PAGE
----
New York Times: The Iranian government said Saturday that an oil field that its troops occupied a day earlier was on its side of the border with Iraq, despite Iraqi claims to the contrary. The New York Times
By TIMOTHY WILLIAMS and SA’AD AL-IZZI
BAGHDAD — The Iranian government said Saturday that an oil field that its troops occupied a day earlier was on its side of the border with Iraq, despite Iraqi claims to the contrary.
A group of about 11 Iranian soldiers seized a portion of the remote Fakka oil field in Maysan Province in southeastern Iraq early Friday, according to Iraq.
Government officials in Baghdad said they had summoned the Iranian ambassador to protest the military action, but diplomatic efforts had so far failed to resolve the dispute.
Ramin Mihman-Parast, a spokesman for the Iranian Foreign Ministry, denied on Saturday that Iranian soldiers were occupying an Iraqi oil field, said the Iranian state news agency.
But a statement attributed to Iran’s Armed Services Command took a harder line.
“Our forces are on our own soil, and based on the known international borders this well belongs to Iran,” the statement said, according to Iran’s state news agency.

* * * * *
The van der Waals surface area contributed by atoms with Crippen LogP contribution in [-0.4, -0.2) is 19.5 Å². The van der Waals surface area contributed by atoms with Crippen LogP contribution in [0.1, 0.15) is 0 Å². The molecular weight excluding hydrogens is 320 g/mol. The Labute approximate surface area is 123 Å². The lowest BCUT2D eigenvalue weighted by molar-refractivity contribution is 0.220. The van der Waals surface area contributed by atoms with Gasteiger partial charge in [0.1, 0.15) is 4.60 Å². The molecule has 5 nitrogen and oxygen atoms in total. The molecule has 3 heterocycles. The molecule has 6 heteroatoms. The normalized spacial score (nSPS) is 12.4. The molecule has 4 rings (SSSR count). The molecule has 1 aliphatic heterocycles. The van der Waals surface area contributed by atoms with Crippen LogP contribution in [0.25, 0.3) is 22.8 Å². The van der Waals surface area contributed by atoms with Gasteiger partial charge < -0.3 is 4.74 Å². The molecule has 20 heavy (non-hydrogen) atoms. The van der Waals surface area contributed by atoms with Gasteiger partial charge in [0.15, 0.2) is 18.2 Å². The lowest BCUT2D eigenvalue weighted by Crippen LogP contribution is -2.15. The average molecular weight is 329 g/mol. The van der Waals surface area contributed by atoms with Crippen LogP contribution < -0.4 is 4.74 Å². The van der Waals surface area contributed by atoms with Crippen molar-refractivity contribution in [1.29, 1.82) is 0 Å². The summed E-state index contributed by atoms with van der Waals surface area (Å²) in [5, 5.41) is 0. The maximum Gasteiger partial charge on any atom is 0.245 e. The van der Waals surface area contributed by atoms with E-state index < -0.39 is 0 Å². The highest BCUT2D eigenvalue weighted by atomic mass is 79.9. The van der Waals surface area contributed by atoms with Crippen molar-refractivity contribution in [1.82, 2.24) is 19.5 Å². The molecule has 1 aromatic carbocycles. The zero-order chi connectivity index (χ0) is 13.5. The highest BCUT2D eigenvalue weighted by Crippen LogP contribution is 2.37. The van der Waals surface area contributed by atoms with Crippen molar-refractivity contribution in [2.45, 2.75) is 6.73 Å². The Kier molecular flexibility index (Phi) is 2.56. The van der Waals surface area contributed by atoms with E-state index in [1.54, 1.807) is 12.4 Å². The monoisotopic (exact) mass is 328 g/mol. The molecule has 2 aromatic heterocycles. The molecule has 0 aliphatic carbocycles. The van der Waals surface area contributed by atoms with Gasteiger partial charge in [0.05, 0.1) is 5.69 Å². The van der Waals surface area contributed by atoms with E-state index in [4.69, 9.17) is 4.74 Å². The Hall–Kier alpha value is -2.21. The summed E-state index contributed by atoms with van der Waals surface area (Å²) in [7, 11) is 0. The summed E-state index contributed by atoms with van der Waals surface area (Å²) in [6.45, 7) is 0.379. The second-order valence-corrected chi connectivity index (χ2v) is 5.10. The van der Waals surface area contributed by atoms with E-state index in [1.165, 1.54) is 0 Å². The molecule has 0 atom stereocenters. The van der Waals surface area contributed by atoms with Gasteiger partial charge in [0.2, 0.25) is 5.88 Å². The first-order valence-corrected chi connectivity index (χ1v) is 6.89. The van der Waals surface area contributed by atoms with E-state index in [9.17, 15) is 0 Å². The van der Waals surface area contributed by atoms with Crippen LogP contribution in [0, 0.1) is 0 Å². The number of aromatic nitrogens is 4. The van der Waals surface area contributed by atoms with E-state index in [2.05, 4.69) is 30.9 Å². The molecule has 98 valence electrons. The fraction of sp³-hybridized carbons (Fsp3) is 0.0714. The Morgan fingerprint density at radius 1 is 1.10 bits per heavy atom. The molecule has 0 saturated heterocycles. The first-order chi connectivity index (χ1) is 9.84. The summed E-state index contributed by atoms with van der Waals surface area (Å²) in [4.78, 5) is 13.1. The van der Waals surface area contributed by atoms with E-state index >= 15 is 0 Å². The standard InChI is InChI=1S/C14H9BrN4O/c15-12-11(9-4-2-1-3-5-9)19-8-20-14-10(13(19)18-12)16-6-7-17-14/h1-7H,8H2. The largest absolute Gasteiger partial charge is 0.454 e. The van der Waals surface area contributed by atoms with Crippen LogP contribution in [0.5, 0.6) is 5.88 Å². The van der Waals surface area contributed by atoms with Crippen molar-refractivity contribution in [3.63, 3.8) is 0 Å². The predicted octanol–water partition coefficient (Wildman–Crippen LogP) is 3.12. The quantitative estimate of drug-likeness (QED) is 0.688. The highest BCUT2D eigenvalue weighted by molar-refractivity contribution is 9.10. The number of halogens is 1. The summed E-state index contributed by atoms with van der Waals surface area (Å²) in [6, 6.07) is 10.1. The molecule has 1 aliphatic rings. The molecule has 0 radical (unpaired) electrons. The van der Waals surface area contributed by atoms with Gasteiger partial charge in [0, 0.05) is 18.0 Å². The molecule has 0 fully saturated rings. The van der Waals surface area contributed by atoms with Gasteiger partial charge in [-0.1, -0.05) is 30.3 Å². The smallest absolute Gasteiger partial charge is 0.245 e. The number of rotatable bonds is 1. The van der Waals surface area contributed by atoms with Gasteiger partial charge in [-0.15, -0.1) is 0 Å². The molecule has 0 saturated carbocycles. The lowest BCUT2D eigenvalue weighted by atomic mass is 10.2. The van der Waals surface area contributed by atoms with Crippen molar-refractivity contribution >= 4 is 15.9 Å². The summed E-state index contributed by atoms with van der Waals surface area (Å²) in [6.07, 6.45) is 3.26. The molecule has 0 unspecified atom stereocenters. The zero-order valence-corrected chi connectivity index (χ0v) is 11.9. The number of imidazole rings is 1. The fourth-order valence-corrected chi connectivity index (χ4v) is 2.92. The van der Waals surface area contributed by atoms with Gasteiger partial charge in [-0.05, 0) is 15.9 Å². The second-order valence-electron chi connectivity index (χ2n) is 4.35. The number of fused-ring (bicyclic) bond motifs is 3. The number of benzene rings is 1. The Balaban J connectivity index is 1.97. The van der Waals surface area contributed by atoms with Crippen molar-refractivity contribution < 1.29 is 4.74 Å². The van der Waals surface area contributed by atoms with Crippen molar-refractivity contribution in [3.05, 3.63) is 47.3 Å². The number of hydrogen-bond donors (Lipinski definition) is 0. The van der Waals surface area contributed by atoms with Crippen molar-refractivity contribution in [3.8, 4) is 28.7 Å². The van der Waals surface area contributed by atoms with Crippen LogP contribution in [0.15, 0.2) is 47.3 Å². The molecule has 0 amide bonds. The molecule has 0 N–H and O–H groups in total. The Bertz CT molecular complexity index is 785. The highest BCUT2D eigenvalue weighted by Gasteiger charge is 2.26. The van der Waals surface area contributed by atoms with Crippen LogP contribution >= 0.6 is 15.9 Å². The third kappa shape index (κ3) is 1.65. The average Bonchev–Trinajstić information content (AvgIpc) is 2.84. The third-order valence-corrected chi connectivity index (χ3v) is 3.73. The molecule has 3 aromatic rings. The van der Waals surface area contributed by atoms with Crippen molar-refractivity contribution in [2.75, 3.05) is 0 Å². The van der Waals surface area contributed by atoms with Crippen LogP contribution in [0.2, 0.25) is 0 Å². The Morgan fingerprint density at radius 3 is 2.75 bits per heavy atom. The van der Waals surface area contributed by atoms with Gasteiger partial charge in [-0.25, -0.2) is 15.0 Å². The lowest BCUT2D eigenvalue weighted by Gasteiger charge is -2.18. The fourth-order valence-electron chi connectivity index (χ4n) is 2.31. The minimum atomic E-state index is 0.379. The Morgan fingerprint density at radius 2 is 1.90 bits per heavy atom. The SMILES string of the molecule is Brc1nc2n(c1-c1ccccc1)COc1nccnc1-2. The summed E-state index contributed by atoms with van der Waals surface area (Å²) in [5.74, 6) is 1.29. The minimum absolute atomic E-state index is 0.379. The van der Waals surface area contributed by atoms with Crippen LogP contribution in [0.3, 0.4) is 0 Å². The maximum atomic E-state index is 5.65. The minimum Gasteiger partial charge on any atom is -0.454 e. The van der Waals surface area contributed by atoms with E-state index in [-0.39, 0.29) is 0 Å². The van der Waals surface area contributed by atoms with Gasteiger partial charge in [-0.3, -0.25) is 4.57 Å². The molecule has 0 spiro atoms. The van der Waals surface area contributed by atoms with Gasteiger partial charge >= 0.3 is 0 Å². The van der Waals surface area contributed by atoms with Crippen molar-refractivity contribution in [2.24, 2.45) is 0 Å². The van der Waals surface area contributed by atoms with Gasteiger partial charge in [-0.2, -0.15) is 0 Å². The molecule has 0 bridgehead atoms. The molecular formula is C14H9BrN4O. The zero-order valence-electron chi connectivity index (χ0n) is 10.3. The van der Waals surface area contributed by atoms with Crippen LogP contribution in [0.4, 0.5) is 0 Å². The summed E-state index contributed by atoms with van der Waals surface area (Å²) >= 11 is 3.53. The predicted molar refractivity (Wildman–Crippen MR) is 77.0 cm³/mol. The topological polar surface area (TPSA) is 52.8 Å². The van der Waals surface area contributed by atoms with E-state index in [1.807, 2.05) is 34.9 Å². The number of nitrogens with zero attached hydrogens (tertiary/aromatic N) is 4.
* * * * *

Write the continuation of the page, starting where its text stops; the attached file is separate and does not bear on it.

Iraqi soldiers in the area said they had frequently had disputes with Iranian troops over the oil field, with each side replacing the other nation’s flag with its own every few weeks.
Iraq’s National Security Council issued a statement late Friday calling the occupation of the Fakka field a “breach of Iraqi sovereignty” and demanded that Iran remove the Iranian flag its soldiers raised above one of the field’s wells, known as Well No. 4.
“This well is inside Iraqi territory,” said Labeed Abawi, Iraq’s deputy foreign affairs minister.
Mr. Abawi said that sections of the long border between Iran and Iraq were unmarked, but that a technical committee consisting of representatives from each country had been seeking to resolve disputes when Iranian troops raided the field.
Also on Saturday, Iraq said 185 bodies of people who were probably killed during the late 1980s and early 1990s were found in a mass grave near Kirkuk in northern Iraq.
Duraid Adnan and Omar al-Jawoshy contributed reporting.